Japan has a nigh endless supply of insane Keynesians doing the same thing over and over and over again. But support is now growing around the world for the next round ofspending to be funded by “People’s QE.” The idea behind “People’s QE” is that central banks would directly fund government spending... and even inject money directly into household bank accounts, if need be. And the idea is catching on. That’s the monster coming to towns and villages near you! Call it “overt monetary financing.” Call it “money from helicopters.” Call in “insane.” But it won’t be unpopular. Who will protest when the feds begin handing our money to “mid- and low-income households”?
With China markets closed for holiday until the middle of next week, and little in terms of global macro data overnight (the only notable central banker comment overnight came from Mario Draghi who confidently proclaimed that "economic growth is returning" which on its own is bad for risk assets), it was all about the USDJPY which has seen the usual no-volume levitation overnight, dragging both the Nikkei higher with it, and US equity futures, which as of this moment were at session highs, up 7 points. The calm may be broken, though, as soon as two hours from now when the September "most important ever until the next" payrolls report is released.
"It's obvious the U.S. is headed for deep deflation, hurt by the strong dollar... The Fed raising rates in this environment is not only ridiculous but harmful. U.S. stocks are plunging, not because of the prospect of a Fed rate hike, but to prevent it."
BOJ IS SAID TO SEE LITTLE IMMEDIATE NEED FOR ADDING STIMULUS
BOJ OFFICIALS ARE SAID TO WANT CHANCE TO SEE MORE DATA
Good news! Bad news is again great for stocks, and overnight we had just the right amount of bad news from Japan, China and Europe to send stocks surging on the first day of the final quarter.
News That Matters
With Japan's economy already sliding into its 5th recession of the past decade, once pensioners open their retirement statements in a few weeks and find a 15% plunge in their purchasing power, Japan can skip recession and proceed straight to a consumer-driven recession. But wait, there's more: because if pensioners are angry now, wait until they learn that they have lost everything, after buying all those junk bonds that Carl Icahn is now actively selling with both hands and feet, because: JAPAN PENSION FUND TO INVEST IN JUNK BONDS, NIKKEI SAYS. And just like that, with or without Krugman's active economic advice, Japan's fate is sealed because much to Japan's dismay, "junk" bonds are called that for a reason.
USDJPY is tumbling, cracking back below the 120.00 tractor beam (and catching down to Nikkei 225's decoupling). EURUSD is also plunging, down 100 pips in the last few hours... it appears it is not just EM FX that is seeing volatility increase as The Majors start flip-flopping ahead of Friday's payrolls data..
Stocks, Futures Soar As Europe Joins Japan In Deflation, Surge Driven By Hopes For More Japan, ECB QESubmitted by Tyler Durden on 09/30/2015 05:50 -0500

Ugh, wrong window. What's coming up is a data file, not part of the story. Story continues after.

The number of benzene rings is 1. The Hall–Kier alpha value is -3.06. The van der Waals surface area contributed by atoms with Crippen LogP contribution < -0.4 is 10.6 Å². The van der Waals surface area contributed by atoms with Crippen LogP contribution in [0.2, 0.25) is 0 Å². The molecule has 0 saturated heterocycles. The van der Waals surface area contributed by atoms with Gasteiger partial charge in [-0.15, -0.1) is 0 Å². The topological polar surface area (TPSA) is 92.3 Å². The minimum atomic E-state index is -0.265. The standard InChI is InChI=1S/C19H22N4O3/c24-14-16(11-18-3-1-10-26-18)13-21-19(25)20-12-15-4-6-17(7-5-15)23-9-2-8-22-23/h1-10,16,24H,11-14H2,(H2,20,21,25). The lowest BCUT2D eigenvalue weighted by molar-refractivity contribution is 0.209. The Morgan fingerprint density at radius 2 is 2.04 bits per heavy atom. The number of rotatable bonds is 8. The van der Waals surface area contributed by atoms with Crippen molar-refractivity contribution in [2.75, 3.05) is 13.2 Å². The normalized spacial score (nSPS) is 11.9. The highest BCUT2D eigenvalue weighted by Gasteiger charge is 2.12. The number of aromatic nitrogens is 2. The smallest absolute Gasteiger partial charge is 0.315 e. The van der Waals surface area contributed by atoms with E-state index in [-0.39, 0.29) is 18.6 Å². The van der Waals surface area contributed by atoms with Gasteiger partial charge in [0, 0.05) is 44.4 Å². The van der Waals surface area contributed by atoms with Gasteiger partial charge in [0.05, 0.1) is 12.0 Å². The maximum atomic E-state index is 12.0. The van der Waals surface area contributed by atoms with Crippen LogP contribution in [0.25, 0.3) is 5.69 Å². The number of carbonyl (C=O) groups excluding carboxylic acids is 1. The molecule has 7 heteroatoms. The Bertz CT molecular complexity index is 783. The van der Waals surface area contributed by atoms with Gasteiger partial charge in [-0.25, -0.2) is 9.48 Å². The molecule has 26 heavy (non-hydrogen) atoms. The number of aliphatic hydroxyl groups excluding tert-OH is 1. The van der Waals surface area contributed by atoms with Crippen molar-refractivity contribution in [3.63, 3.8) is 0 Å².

Terrible economic news is wonderful news for markets, all over again, and with the worst S&P500 quarter since 2011 set to close today, some horribly "great" news is just what the window-dressing hedge funds, most of whom are deeply underperforming the broader market (not to mention Dennis Gartman) ordered.
News That Matters
In the latest sign easy-money market froth may be peaking, moments ago German media conglomerate Axel Springer announced it has agreed to buy 88% of web-only Business Insider, adding to the 9% it already owns, for $343 million, which according to the Springer press release values 100% of the content aggregator at $442 million "on the basis of a cash and debt free valuation of USD 390 million." The remaining 3% of the company will be retained by Bezos Expeditions, the personal investment company of Jeff Bezos, who purchased a $5 million stake in 2013.
Asian Equities Tumble On Commodity Fears; US Futures Rebound After India "Unexpectedly" Eases More Than ExpectedSubmitted by Tyler Durden on 09/29/2015 05:52 -0500
It was a tale of two markets overnight: Asia first - where all commodity hell broke loose - and then Europe (and the US), where central banks did everything they could to stabilize the already terrible sentiment.
Following on from a weak Europe and US session (despite late-day heroics in China last night), Fed confusion and commodity-complex counterparty-risk-concerns have sparked further turmoil across AsiaPac in the early going. Noble Group (asia's Glencore) is crashing, down 6.7% at the open. FX markets are seeing outflows send CNH below CNY for the first time since July and crush Thai Baht to its weakest since Jan 2007. Equity markets are in trouble with Aussie stocks hammered (driven by a plunge in Miners) and Nikkei 225 down 1000 points from Friday's highs. Asia credit markets have spiked to 2-year wides. China injected another CNY40bn and strengthened the fix (by the most since 9/2) for 2nd day in a row.